Friday, January 11, 2008

A is for Abba

When I started this series about words, I promised to highlight "the many languages from which English derives," but so far it seems the only other language I've highlighted is Latin. The word abba goes all the way back through Latin and Greek to the Aramaic and Hebrew. It derives ultimately from one of the simplest words in one of the world's oldest languages, ancient Hebrew. The root of abba is av, the Hebrew word for father. I say it is one of the simplest words in the world because it is formed from just two letters, and those two are the first two letters of the Hebrew alefbet, which evolved into the first two letters of the other western alphabets.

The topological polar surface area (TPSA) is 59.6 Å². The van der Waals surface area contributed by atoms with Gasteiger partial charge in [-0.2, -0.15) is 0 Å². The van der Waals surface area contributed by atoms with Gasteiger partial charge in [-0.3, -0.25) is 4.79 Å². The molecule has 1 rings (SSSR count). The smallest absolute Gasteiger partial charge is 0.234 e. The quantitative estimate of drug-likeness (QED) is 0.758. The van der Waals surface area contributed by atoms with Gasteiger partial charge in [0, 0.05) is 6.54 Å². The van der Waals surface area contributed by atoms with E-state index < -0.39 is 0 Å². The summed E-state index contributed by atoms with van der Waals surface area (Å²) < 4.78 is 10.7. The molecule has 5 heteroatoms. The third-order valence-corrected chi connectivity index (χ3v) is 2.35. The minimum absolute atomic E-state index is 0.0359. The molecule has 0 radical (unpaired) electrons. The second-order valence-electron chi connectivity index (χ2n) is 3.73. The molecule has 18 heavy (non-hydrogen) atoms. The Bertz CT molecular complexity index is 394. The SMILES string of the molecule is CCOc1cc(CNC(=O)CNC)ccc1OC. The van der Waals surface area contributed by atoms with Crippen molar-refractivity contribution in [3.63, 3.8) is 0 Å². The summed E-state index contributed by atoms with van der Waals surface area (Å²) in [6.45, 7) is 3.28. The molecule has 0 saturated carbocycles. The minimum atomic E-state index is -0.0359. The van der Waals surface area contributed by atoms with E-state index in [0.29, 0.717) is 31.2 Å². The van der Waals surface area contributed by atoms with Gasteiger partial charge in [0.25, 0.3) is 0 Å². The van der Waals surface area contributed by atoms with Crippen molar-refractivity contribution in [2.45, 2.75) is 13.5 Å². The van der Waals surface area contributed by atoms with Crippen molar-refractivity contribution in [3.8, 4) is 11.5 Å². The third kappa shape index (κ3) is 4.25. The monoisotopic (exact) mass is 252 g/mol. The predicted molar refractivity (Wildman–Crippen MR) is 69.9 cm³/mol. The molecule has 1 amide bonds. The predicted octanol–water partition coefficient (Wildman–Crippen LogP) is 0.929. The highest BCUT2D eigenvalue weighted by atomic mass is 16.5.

The word abba in modern Hebrew is an affectionate term for father. It is formed by adding an additional alef to the end of av. Anciently, in Aramaic it seems to have had a slightly more formal connotation.

The word abba comes to us in English through the Greek of the gospels and the letters of Paul, and it is currently defined as "a title of honor for bishops and patriarchs in some Christian churches of Egypt, Syria, and Ethiopia."
The English word abbot (the superior of a monastery) follows a similar etymological path back to abba and av. At some point in this series, I would like to discuss the alphabet and the inherent meanings of the individual letters, but for now—enough.
Here is a link to a very nice story about one Abba and his family.
Orig: 6/3/08